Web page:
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Trades Training


Empowerment, Education, Enterprise

OCA launched to deliver Pacific vocational training

Oceania Career Academy (OCA) has been formed to build on existing efforts to generate a skilled workforce for sustainable employment of young Pacific people. The Academy stems from Auckland-based Pacific education pioneer C-Me Mentoring Foundation Trust in a strategic partnership with health and social services provider The Fono to deliver vocational training to Pacific youth.

OCA is working towards accreditation to become New Zealand’s first Pacific Trades Private Training Establishment (PTE), and will offer a range of vocational training pathways including engineering, building and construction, retail, hospitality and accommodation.

Its mentoring framework supports students through a pathway to employment, engaging families at the outset and navigating students through to skilled, secure employment within industry.

C-Me has delivered the successful Trades at Schools Programme’s pastoral care and mentoring elements to Pacific and Maori high school students since 2009. A pioneer of education, the programme has taken industry into the classrooms and provided Pacific students with a genuine career pathway after secondary school.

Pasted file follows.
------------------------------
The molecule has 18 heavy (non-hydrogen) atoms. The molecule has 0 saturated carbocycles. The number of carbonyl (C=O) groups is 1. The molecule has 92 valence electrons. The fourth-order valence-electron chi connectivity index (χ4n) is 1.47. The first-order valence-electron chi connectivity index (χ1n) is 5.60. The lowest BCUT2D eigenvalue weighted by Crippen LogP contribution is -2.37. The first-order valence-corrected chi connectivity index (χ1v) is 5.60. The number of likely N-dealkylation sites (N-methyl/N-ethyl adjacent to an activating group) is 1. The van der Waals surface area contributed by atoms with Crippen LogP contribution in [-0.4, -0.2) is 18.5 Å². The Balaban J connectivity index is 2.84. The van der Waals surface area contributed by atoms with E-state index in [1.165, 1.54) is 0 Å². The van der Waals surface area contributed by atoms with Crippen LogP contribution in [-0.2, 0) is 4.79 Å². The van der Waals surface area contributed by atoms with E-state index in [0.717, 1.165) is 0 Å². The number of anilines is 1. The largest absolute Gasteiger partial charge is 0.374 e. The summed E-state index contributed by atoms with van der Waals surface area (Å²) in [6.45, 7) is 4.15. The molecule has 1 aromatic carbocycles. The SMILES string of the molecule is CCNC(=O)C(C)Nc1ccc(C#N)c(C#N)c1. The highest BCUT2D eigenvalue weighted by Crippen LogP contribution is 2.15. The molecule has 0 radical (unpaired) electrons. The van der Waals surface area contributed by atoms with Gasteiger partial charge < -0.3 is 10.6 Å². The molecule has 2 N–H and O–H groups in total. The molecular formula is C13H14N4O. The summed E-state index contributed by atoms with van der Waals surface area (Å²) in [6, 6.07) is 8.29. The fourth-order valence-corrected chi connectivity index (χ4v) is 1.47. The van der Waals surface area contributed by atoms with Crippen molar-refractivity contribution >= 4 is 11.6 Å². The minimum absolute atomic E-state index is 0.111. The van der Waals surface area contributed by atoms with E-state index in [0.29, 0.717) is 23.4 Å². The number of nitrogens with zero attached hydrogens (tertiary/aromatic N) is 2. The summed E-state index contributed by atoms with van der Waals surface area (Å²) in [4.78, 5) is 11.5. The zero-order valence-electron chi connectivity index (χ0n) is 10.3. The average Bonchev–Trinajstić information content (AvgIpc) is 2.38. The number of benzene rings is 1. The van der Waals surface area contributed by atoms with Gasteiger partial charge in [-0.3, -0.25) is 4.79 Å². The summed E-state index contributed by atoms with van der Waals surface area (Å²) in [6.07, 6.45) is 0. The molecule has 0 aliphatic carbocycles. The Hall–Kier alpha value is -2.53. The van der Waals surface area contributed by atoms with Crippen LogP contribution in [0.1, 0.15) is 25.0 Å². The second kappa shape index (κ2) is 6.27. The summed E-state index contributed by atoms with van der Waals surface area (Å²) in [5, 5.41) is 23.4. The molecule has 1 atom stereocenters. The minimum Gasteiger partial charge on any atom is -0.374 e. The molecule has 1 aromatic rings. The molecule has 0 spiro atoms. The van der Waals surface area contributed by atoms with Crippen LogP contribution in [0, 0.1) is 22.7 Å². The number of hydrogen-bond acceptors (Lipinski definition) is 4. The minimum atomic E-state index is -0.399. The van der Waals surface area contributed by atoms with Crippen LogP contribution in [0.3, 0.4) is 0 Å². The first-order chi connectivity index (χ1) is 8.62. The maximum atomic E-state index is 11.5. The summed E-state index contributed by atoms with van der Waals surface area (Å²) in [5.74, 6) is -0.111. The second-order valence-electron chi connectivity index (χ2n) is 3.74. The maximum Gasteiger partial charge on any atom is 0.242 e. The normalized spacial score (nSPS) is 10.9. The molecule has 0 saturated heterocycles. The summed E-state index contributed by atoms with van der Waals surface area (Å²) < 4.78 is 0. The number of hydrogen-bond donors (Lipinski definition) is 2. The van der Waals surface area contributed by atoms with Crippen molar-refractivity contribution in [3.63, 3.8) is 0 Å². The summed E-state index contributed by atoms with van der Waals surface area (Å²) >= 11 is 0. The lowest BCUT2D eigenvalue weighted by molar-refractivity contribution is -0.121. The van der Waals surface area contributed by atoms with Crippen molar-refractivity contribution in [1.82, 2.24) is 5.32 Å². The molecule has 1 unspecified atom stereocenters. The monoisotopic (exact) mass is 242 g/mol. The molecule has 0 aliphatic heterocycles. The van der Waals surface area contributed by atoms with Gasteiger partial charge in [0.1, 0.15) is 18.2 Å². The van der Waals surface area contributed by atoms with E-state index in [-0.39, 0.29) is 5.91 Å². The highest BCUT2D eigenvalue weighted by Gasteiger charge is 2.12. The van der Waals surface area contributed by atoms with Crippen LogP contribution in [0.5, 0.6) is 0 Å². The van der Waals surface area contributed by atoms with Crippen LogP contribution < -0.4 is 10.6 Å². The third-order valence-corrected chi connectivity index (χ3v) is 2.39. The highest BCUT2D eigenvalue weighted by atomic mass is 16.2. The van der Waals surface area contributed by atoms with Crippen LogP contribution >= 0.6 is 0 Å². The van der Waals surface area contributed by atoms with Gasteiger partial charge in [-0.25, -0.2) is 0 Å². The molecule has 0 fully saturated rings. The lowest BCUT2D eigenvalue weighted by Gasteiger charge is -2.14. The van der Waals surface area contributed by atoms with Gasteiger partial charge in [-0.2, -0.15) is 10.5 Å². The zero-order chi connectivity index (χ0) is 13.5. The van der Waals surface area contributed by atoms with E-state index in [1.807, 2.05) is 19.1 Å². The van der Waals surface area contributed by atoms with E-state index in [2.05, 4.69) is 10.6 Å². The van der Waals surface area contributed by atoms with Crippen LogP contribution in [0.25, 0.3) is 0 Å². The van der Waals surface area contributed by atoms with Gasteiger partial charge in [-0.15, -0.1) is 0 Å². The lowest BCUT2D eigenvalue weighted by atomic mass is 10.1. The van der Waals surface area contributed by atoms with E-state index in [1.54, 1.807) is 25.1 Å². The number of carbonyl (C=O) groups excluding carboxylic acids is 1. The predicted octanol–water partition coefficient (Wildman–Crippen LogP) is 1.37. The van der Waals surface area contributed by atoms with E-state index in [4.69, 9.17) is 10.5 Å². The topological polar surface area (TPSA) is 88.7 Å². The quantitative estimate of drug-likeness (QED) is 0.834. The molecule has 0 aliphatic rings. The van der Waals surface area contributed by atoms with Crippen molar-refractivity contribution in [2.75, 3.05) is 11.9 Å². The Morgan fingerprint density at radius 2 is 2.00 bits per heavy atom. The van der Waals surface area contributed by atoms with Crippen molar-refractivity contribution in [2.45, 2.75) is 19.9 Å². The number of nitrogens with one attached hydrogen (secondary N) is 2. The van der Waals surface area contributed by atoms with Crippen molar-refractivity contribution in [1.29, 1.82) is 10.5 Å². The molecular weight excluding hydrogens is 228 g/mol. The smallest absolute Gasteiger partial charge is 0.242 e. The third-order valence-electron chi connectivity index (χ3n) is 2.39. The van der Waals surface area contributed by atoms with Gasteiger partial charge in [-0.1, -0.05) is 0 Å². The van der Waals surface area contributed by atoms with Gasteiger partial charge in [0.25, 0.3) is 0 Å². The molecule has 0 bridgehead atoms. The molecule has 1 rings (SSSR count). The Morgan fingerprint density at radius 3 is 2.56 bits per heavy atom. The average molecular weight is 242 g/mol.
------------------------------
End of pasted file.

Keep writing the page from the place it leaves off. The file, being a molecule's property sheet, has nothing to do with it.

The new partnership with The Fono strengthens the programme’s ability to build the capability and capacity of Pacific families. The Fono will provide corporate services to OCA as well as wrap-around health and social support services to enrolled students and their families.

OCA will be led by General Manager Anthony Tu’itahi. Anthony has been with The Fono since November 2010 as Senior Business Development Manager, and was seconded to OCA in 2014 before taking up a permanent position as GM in 2015.

C-Me founder John Kotoisuva says establishing OCA in partnership with The Fono strengthens their ability to grow and achieve broader outcomes for Pacific families.

“OCA will build on the strengths of C-Me and allow us to offer more career pathways for more young Pacific people,” says John.

“That will ultimately get more young Pacific people into higher-paying skilled employment with industry.”

 


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